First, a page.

Before opening the forum for questions from the audience, the panelists discussed a number of factors that Nossel touched on and that play into the atmosphere on campuses and at Binghamton.

“Words matter and do have impact,” McClure said. “People are not always thinking about the impact their words will have on other students. It’s really interesting to me the dual role that exists when it comes to the University making sure we’re facilitating a forum discussion and we can learn and grow while defining the morals that are important to us as a University.

“Also, what do we need to do to define what we consider to be safe spaces and other spaces that are more open to everyone,” he added.

“It’s fact that words can harm and there’s not always an awareness or appreciation of how that harm is reflected. It’s generational, gender, race. Words can hit very differently for different populations,” Nossel said. “If faculty have to anticipate every audience they will potentially reach, they might just zip shut, but the idea of a certain level of conscientiousness is something that we should ask of ourselves. The duty of care you owe may depend on who you are. Students should be entitled to some room and forgiveness due to their inexperience, but professors should be more aware.”

Karp said there seems to be an eruption recently surrounding these issues – a worrisome dismissiveness that free speech is a kind of a weapon used by the powerful to oppress the less powerful. There is a widespread perception that “political correctness is creating a chilling effect on campuses that is in a sense neutralizing the University’s purpose and nature as a center for discussion and the critical examination of ideas, he said. “Is there a crisis?”

“The question of crisis, I think, is when people put forward that there’s a free-speech crisis on campus, but what they mean is that political correctness is run amuck,” Nossel said. “I don’t think that’s nonexistent, but it’s not the crux. The crux is more about issues of diversity and inclusion. The problem they’re trying to solve is a legitimate one. It’s not an either-or, a crisis of political correctness or of conservatives. There’s some of both.”

McClure added that campuses may now be experiencing more contention because of the national position we’re in and the fact that college is a microcosm of the world, replicating conflicts that exist in the wider society on our campuses. “We need to know what conversations need to be had to allow us to understand free speech in general.”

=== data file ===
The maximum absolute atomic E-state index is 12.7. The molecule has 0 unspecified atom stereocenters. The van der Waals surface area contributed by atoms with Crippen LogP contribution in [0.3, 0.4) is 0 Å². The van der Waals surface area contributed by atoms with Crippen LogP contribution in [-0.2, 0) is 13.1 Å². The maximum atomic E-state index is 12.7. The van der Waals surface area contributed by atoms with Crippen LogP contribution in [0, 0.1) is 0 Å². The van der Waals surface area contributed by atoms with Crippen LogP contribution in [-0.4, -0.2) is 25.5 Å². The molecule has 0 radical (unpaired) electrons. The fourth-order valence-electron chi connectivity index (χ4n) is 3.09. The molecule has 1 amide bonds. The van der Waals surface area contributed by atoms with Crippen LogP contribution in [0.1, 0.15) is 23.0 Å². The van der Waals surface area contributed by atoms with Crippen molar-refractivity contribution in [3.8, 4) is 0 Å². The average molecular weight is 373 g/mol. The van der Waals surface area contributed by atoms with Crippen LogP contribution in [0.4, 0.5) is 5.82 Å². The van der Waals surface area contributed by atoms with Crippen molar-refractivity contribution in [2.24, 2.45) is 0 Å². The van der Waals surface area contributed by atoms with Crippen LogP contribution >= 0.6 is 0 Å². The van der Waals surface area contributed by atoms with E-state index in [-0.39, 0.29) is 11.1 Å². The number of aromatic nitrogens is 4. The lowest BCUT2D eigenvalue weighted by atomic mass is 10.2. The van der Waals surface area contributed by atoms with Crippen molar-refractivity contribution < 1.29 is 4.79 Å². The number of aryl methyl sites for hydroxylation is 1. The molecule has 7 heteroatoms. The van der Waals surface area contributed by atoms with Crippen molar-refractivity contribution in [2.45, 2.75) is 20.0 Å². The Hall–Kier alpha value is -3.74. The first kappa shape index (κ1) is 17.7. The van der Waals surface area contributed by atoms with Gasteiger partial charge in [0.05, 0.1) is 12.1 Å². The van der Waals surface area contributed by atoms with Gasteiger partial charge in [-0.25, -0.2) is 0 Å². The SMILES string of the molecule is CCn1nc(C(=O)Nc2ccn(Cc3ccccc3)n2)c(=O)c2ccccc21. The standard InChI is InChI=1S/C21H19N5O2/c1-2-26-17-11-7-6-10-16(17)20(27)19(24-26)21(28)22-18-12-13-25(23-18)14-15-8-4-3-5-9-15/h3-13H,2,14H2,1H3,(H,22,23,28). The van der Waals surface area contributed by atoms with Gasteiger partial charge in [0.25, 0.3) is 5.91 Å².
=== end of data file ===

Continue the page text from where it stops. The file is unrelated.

“My students and my own children have a different attitude than I do,” Karp said. “They feel that there is simply no place for hate speech. They don’t see the complexity of the issue. Do you perceive that there’s a frustration that there should be more limitations imposed and the risk is too great for this kind of permissiveness?”

“Students on campus are really concerned that there are other people who spew hate and make us uncomfortable and feel unsafe and they can’t be who they are in their space,” McClure said. “But it’s not a yes-or-no answer, one side might be super uncomfortable, but others say ‘It’s my right to be able to say this as defined by the law.’ It’s really confusing.”

Nossel reviewed exceptions to the First Amendment, which include inciting violence, making threats or harassing someone.

“These are unlawful. Any kind of harassment is prohibited,” she said. “Hate speech encompasses all these things, but some forms of hateful speech are protected. Why not make all of it out of bounds? The fact is there’s no consensus of what should be included in this definition of hateful speech. It’s a very contested issue.”

Karp asked: Can you tell us not simply what are the dangers of prohibiting offensive speech, but what are some of the values of free speech? How is it a positive good in our society?”

“It really has so much to do with what we love about our own society. It is diverse where, as much as we face grave tensions, it’s far worse in other parts of the world where there are barriers that can’t even be talked about and debated,” she said. “We have newspapers, shows, websites where the origin was here and there’s such a vibrant level of discourse and connectedness and information that has occurred. China has robust social media, but it’s a walled garden by the government. You don’t see the kind of innovation you have here in the U.S. Because of this level of engagement, we can offer these protections that help to safeguard.”

“It does allow you to solidify your beliefs,” McClure said. “I definitely appreciate the education I have received and it allows me to realize why I have the viewpoints that I do have. We need it to grow into the leaders that we want to be.”

When questioned by members of the audience McClure, who said he represents all students as their president, stated that it’s important to consult constituents when dealing with free-speech issues. “The worst thing you can do is shock individuals. A campus appearance by a speaker does not constitute campus approval and that goes back to being able to have these conversations about free speech, but it doesn’t mean we’re all agreeing.”

One PhD student noted he doesn’t feel safe anywhere on campus and had expected a different format for the forum where offensive speech would “be talked about for real.”

Another student leader of campus organizations said that every year she has been here some incident has occurred and asked who is bring protected – the racists or those protesting racism?

“Students should talk about what we think an appropriate response,” McClure said. “But this is a problem in our society and a lot of this does come down to the fact that as a society and community at Binghamton there needs to be a conversation about what we will and will not tolerate.”

Contact Karp at with feedback and suggestions for designing a fall event to complement the forum.

Posted in: Campus News